US housing market reaches new recovery milestone

by Candyd Mendoza27 Jul 2020

The US housing market’s recovery from the coronavirus economic freefall is almost complete.

For the first time since March, the realtor.com Housing Recovery Index surpassed its pre-coronavirus benchmark, rising 2.5% week over week to 101 points. The feat was due to the demand surge in early May, followed by price growth in early June, and the accelerated home sales rate this month.

Prices are growing faster than their pre-pandemic pace, with annual median listing prices rising at 9.1% - the fastest rate since January 2018.

However, housing supply shortage remains a problematic aspect in the recovery, according to realtor.com. Despite a gradual improvement in the number of homes for sale, new listings are still down 15% year over year. Total inventory is also 33% lower than a year ago, and hungry buyers need more. Additionally, time on market is one day faster than last year as buyers outnumber sellers.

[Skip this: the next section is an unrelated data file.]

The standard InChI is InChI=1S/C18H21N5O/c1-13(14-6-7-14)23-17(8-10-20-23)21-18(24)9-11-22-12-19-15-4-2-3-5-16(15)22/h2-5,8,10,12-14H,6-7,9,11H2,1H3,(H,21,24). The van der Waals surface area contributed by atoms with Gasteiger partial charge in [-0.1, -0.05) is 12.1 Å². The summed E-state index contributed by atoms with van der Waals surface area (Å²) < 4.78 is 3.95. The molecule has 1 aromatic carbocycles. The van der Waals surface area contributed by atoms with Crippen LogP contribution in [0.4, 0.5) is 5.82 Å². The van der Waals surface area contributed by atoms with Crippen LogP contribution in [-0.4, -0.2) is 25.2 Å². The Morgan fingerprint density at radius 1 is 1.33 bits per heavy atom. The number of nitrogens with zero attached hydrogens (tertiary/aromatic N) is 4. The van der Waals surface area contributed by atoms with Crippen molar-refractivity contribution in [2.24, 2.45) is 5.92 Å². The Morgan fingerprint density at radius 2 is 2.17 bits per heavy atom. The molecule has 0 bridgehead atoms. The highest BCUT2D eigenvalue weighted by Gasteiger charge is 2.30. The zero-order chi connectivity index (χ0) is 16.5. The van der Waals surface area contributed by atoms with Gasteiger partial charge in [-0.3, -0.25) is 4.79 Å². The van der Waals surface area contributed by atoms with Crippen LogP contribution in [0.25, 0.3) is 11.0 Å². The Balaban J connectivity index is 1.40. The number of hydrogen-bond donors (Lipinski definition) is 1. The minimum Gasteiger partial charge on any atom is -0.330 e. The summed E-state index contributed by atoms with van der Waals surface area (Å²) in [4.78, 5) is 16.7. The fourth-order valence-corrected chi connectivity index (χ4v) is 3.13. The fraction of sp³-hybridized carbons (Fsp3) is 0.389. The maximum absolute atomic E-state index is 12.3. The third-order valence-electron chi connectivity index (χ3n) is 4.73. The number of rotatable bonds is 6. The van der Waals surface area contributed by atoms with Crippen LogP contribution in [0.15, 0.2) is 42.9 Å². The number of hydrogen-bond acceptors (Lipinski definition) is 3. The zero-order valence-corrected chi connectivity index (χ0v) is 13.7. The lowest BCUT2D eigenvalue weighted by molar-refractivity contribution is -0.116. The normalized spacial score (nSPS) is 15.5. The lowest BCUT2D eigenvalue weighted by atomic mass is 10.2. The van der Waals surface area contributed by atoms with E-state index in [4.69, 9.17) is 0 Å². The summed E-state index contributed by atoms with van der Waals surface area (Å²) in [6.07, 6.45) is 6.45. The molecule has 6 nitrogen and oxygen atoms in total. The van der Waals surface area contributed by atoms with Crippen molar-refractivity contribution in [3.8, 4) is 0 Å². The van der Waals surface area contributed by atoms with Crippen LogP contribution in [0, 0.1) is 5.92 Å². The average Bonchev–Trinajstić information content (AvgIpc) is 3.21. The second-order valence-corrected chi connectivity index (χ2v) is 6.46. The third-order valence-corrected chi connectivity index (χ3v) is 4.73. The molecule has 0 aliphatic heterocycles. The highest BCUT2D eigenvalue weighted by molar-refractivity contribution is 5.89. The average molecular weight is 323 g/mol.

"There is no blueprint for a pandemic-induced recession, but this recovery milestone is further proof that homebuyers will persevere through the biggest of storms," said Javier Vivas, director of economic research for realtor.com. "Housing remains a must-have during COVID times, and home sales have proven to flourish even under record-low levels of supply."

The Northeast (106.3) is now the leader in regional recovery with the overall index now visibly above the pre-coronavirus benchmark. The West (105.5) is still above recovery pace and continues to improve, while the South (97.9) and Midwest (97.3) remain below recovery but regaining momentum toward recovery.

Locally, half of the 50 largest markets are now above the recovery baseline, with the overall index showing the most significant recovery in Boston, Seattle, New York, Philadelphia, and Denver.

"The spring season disruptions have given an artificial boost to the summer homebuying season, the real question will be whether the market will be able to sustain that pace through the rest of the summer and going into the fall," Vivas said.